The most disappointing imports in MLS history
Major League Soccer had just embarked on its 25th season when virtually all sports were shut down by the COVID-19 outbreak, and many players have come to the United States to compete in the league.
In the past 13 seasons, the Designated Player Rule has allowed teams to bring in big-name stars, with big-time salaries, who don't fully count toward the salary cap. Sometimes it has paid off. Other times there was huge disappointment.
The players on this list are the worst of the signings from abroad in MLS history.
Torsten Frings (Toronto FC)
Frings came to MLS in 2011, still a villain in American soccer circles. The German controversially stopped an American goal with his arm in a 2002 World Cup quarterfinal, and the Germans eventually win 1-0.
He signed with Toronto and made his debut in July. He was quickly given the captain’s armband but did very little in his 1 1/2 seasons there. He scored two goals in 33 appearances and missed the latter half of 2012 with a hip injury. He retired after that season.
Denilson (FC Dallas)
Denilson was one of the best players in the world, had a fantastic career, and came to FC Dallas in August of 2007. He lasted eight matches, scored only one goal from the penalty spot, and had no assists.
FC Dallas kept him off its roster for the 2007 U.S. Open Cup final, and manager Steve Morrow famously said Denilson needed to "earn a spot in the starting lineup like everybody else.” Denilson didn’t last beyond the end of the season. The team declined his option year.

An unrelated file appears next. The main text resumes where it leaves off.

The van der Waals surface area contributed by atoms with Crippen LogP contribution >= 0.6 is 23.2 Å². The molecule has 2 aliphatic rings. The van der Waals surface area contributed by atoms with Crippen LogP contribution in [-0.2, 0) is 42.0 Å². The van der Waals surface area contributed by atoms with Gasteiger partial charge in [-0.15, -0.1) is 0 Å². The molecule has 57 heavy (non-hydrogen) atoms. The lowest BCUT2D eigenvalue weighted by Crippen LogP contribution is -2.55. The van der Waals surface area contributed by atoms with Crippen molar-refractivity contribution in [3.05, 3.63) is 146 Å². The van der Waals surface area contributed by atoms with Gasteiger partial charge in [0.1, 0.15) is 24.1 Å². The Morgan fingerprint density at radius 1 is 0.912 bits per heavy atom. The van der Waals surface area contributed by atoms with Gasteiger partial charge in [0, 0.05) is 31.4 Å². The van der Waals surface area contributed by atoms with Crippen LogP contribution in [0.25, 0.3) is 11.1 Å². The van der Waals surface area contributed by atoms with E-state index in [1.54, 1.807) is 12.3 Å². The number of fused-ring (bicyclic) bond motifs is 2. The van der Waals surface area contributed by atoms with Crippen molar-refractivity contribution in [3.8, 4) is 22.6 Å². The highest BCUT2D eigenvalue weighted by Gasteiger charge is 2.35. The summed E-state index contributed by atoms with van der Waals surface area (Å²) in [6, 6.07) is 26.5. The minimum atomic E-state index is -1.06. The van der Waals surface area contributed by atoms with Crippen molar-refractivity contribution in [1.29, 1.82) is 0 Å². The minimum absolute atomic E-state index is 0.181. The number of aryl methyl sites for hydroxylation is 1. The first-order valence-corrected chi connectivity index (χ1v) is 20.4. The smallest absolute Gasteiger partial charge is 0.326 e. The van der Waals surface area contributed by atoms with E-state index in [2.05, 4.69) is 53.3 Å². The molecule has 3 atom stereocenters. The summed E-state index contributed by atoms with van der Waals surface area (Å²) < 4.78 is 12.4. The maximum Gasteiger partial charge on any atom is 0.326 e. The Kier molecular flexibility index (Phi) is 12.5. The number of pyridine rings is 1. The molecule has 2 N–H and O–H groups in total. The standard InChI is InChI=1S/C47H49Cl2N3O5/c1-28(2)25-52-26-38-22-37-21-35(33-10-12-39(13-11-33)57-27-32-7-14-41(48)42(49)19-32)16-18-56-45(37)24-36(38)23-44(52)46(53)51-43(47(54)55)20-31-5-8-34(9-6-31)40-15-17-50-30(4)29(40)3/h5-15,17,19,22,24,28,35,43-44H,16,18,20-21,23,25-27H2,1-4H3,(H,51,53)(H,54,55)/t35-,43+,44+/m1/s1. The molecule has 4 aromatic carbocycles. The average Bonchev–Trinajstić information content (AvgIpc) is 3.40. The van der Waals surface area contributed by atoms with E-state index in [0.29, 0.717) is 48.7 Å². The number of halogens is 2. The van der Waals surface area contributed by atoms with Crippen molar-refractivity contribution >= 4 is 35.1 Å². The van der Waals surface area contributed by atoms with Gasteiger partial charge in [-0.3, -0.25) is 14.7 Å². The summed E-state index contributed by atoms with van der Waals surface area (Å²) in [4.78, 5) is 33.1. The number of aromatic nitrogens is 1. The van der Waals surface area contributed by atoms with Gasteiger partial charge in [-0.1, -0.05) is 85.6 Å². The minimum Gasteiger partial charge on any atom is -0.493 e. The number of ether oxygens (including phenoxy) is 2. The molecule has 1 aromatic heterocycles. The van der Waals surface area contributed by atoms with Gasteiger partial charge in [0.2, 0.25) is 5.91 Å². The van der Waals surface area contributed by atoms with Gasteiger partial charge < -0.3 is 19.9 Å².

Andrea Pirlo (New York City FC)
Pirlo was one of the most decorated players in MLS history when he arrived in 2015 for expansion team New York City FC. He was one of the highest-paid players in league history, at around $8 million per season.
His time in New York was incredibly disappointing. It mostly centered around his lazy effort on defense, but he also wasn’t doing much to score goals. He scored once and had 18 assists in three seasons with the club, which was not what was expected from the highest-paid player in the league.
He retired after the 2017 season, with his MLS career labeled an outright failure.
Jermain Defoe (Toronto FC)
Defoe left Tottenham Hotspur to join Toronto FC in February of 2014, when he agreed to a four-year deal that paid him almost $6 million per season. His debut was great. He scored two goals to lead the team to victory.
But he struggled with injuries. He scored 11 goals in 2014, but only was able to appear in half of the team’s matches. In January of 2015, he was traded to Sunderland for Jozy Altidore.
Steven Gerrard (LA Galaxy)
Steven Gerrard is a Liverpool legend, and after 17 years at Anfield, he left to sign with the Galaxy in 2015. Gerrard only scored five goals and often complained about long road trips, along with the changing weather climates across the country.
After the completion of his 18-month contract, in which he only made 34 appearances, Gerrard decided to retire.